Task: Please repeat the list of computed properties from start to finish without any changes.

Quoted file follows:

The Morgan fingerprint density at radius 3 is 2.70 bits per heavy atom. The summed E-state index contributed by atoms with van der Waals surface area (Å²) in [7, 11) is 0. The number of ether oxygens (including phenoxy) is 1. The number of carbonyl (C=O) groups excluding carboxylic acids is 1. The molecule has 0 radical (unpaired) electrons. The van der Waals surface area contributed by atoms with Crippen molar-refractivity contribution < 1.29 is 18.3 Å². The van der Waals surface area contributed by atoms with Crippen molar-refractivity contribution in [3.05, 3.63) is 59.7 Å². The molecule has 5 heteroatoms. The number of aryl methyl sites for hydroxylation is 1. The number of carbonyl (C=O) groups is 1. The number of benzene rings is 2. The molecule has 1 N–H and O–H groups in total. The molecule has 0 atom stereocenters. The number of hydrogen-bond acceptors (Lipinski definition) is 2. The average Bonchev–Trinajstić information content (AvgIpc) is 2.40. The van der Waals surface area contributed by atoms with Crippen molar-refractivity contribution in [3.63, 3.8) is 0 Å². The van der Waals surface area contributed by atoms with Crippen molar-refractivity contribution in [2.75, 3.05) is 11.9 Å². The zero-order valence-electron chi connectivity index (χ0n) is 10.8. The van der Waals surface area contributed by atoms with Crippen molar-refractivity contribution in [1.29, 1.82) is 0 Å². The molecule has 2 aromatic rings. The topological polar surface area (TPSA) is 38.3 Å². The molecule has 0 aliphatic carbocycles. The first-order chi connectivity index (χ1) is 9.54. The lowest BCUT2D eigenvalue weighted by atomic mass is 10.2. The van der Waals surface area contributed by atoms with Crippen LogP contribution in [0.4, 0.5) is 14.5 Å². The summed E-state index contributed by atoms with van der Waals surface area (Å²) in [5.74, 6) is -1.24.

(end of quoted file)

The Morgan fingerprint density at radius 3 is 2.70 bits per heavy atom. The summed E-state index contributed by atoms with van der Waals surface area (Å²) in [7, 11) is 0. The number of ether oxygens (including phenoxy) is 1. The number of carbonyl (C=O) groups excluding carboxylic acids is 1. The molecule has 0 radical (unpaired) electrons. The van der Waals surface area contributed by atoms with Crippen molar-refractivity contribution < 1.29 is 18.3 Å². The van der Waals surface area contributed by atoms with Crippen molar-refractivity contribution in [3.05, 3.63) is 59.7 Å². The molecule has 5 heteroatoms. The number of aryl methyl sites for hydroxylation is 1. The number of carbonyl (C=O) groups is 1. The number of benzene rings is 2. The molecule has 1 N–H and O–H groups in total. The molecule has 0 atom stereocenters. The number of hydrogen-bond acceptors (Lipinski definition) is 2. The average Bonchev–Trinajstić information content (AvgIpc) is 2.40. The van der Waals surface area contributed by atoms with Crippen molar-refractivity contribution in [3.63, 3.8) is 0 Å². The van der Waals surface area contributed by atoms with Crippen molar-refractivity contribution in [2.75, 3.05) is 11.9 Å². The zero-order valence-electron chi connectivity index (χ0n) is 10.8. The van der Waals surface area contributed by atoms with Crippen molar-refractivity contribution in [1.29, 1.82) is 0 Å². The molecule has 2 aromatic rings. The topological polar surface area (TPSA) is 38.3 Å². The molecule has 0 aliphatic carbocycles. The first-order chi connectivity index (χ1) is 9.54. The lowest BCUT2D eigenvalue weighted by atomic mass is 10.2. The van der Waals surface area contributed by atoms with Crippen LogP contribution in [0.4, 0.5) is 14.5 Å². The summed E-state index contributed by atoms with van der Waals surface area (Å²) in [5.74, 6) is -1.24.